Integrating trees with the farmed landscape delivers multiple benefits for farms and the environment. Reforestation doesn’t have to mean a return to the ecologically and culturally inappropriate single-species blocks of non-native conifers, which were planted en masse in the 1970s and 1980s. Incentivised under tax breaks to secure a domestic timber supply, many of the resulting plantations were located in places difficult or in some cases impossible to actually harvest.

Productive farmland needn’t be converted to woodland. Instead, that 4 per cent of land could be found by scattering trees more widely. After all, more trees on farmland is good for business. They prevent soil erosion and the run-off of pollutants, provide shade and shelter for livestock, a useful source of renewable fuel and year-round forage for pollinating insects.

The first tranche of tree planting could involve new hedgerows full of large trees, preferably with wide headlands of permanently untilled soils, providing further wildlife refuge.


Natural regeneration

Where appropriate, new woody habitats can be created simply by stopping how the land is currently used, such as by removing livestock. This process can be helped by scattering seeds in areas where seed sources are low. But patience is a virtue. If people can learn to tolerate less clipped and manicured landscapes, nature can run its own course.

A focus on deliberate tree planting also raises uncomfortable truths. Most trees are planted with an accompanying stake to keep them upright and a plastic shelter that protects the sapling from grazing damage. All too often, these shelters aren’t retrieved. Left to the elements, they break down into ever smaller pieces, and can be swept into rivers and eventually the ocean, where they threaten marine wildlife. Two billion tree shelters is a lot of plastic.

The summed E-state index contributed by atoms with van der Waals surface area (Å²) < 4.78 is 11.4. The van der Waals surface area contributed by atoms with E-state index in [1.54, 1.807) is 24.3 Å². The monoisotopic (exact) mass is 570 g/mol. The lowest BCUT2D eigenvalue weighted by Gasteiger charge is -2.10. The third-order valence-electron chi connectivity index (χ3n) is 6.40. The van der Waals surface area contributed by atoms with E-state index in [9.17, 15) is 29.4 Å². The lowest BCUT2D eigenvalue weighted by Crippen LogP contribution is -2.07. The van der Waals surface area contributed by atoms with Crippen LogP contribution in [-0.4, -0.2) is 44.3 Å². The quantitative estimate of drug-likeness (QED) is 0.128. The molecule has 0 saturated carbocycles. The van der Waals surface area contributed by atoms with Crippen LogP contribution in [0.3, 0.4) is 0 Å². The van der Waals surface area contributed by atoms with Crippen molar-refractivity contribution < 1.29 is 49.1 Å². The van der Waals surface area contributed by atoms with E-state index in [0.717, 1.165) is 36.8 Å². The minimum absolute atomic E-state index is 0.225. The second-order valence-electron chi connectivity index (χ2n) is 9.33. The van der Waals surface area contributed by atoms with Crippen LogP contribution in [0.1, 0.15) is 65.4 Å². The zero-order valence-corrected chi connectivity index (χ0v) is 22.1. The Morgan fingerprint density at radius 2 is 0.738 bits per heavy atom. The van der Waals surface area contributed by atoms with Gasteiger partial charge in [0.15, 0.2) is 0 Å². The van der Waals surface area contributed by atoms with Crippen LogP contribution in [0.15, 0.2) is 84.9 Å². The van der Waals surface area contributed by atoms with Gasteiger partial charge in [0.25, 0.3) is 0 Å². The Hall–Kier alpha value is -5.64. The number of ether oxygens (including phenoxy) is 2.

The main reason for using tree shelters at all is because the deer population in the UK is so high that in many places, it is all but impossible to establish new trees. This also has serious implications for existing woodland, which is prevented from naturally regenerating. In time, these trees will age and die, threatening the loss of the woodland itself. Climate change, pests and pathogens and the lack of a coordinated, centrally supported approach to deer management means the outlook for the UK’s existing treescape is uncertain at best.

An ecologically joined-up solution would be to reintroduce the natural predators of deer, such as lynx, wolves, and bears. Whether rewilding should get that far in the UK is still the subject of debate. Before that, perhaps the focus should be on providing the necessary habitat, rich in native trees.

A positive response would be to implement the balanced recommendations, made almost a decade ago in a government review, of creating more new habitat, improving what’s already there, and finding ways to link it together. Bigger, better, and more connected habitats.

But the UK is losing trees at increasing rates and not just through diseases. The recent removal of Victorian-era street trees in Sheffield and many other towns and cities is another issue to contend with. As the climate warms, increasing urban temperatures will mean cities need shade from street trees more than ever.

Trees aren’t the environmental panacea that the politicians might have people believe – even if they do make for great photo opportunities – but we do need more of them. Efforts to expand tree cover are underway across the world and the UK will benefit from contributing its share. Hitting the right balance – some commercial forestry, lots of new native woodland and millions of scattered trees – will be key to maximising the benefits they bring.

Nick Atkinson, Senior Lecturer in Ecology & Conservation, Nottingham Trent University.

This article is republished from The Conversation under a Creative Commons license. Read the original article.